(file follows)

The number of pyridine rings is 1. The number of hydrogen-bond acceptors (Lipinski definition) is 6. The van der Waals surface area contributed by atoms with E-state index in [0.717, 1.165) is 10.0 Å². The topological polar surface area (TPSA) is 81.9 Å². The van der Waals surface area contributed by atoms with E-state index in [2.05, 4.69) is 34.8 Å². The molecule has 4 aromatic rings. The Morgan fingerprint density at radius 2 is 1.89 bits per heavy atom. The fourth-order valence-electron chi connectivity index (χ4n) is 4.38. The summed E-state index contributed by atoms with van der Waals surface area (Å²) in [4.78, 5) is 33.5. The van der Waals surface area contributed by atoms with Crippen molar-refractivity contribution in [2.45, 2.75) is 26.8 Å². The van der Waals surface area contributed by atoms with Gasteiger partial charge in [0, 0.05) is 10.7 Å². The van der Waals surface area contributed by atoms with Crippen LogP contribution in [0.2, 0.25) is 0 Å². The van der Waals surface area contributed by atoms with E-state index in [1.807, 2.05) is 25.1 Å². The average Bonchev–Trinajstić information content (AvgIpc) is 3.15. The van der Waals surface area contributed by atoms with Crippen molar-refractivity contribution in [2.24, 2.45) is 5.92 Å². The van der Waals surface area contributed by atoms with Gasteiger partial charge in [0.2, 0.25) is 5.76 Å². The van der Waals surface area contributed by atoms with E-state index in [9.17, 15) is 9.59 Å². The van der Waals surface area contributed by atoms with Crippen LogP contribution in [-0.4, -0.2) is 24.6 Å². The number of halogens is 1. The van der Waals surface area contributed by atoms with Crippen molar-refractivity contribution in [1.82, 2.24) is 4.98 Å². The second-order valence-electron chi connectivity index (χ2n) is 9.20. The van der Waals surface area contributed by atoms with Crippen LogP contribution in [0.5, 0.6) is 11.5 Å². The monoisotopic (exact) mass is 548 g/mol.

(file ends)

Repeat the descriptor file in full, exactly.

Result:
The number of pyridine rings is 1. The number of hydrogen-bond acceptors (Lipinski definition) is 6. The van der Waals surface area contributed by atoms with E-state index in [0.717, 1.165) is 10.0 Å². The topological polar surface area (TPSA) is 81.9 Å². The van der Waals surface area contributed by atoms with E-state index in [2.05, 4.69) is 34.8 Å². The molecule has 4 aromatic rings. The Morgan fingerprint density at radius 2 is 1.89 bits per heavy atom. The fourth-order valence-electron chi connectivity index (χ4n) is 4.38. The summed E-state index contributed by atoms with van der Waals surface area (Å²) in [4.78, 5) is 33.5. The van der Waals surface area contributed by atoms with Crippen molar-refractivity contribution in [2.45, 2.75) is 26.8 Å². The van der Waals surface area contributed by atoms with Gasteiger partial charge in [0, 0.05) is 10.7 Å². The van der Waals surface area contributed by atoms with Crippen LogP contribution in [0.2, 0.25) is 0 Å². The van der Waals surface area contributed by atoms with E-state index in [1.807, 2.05) is 25.1 Å². The average Bonchev–Trinajstić information content (AvgIpc) is 3.15. The van der Waals surface area contributed by atoms with Crippen molar-refractivity contribution in [2.24, 2.45) is 5.92 Å². The van der Waals surface area contributed by atoms with Gasteiger partial charge in [0.2, 0.25) is 5.76 Å². The van der Waals surface area contributed by atoms with E-state index in [9.17, 15) is 9.59 Å². The van der Waals surface area contributed by atoms with Crippen LogP contribution in [-0.4, -0.2) is 24.6 Å². The number of halogens is 1. The van der Waals surface area contributed by atoms with Crippen molar-refractivity contribution in [1.82, 2.24) is 4.98 Å². The second-order valence-electron chi connectivity index (χ2n) is 9.20. The van der Waals surface area contributed by atoms with Crippen LogP contribution in [0.5, 0.6) is 11.5 Å². The monoisotopic (exact) mass is 548 g/mol.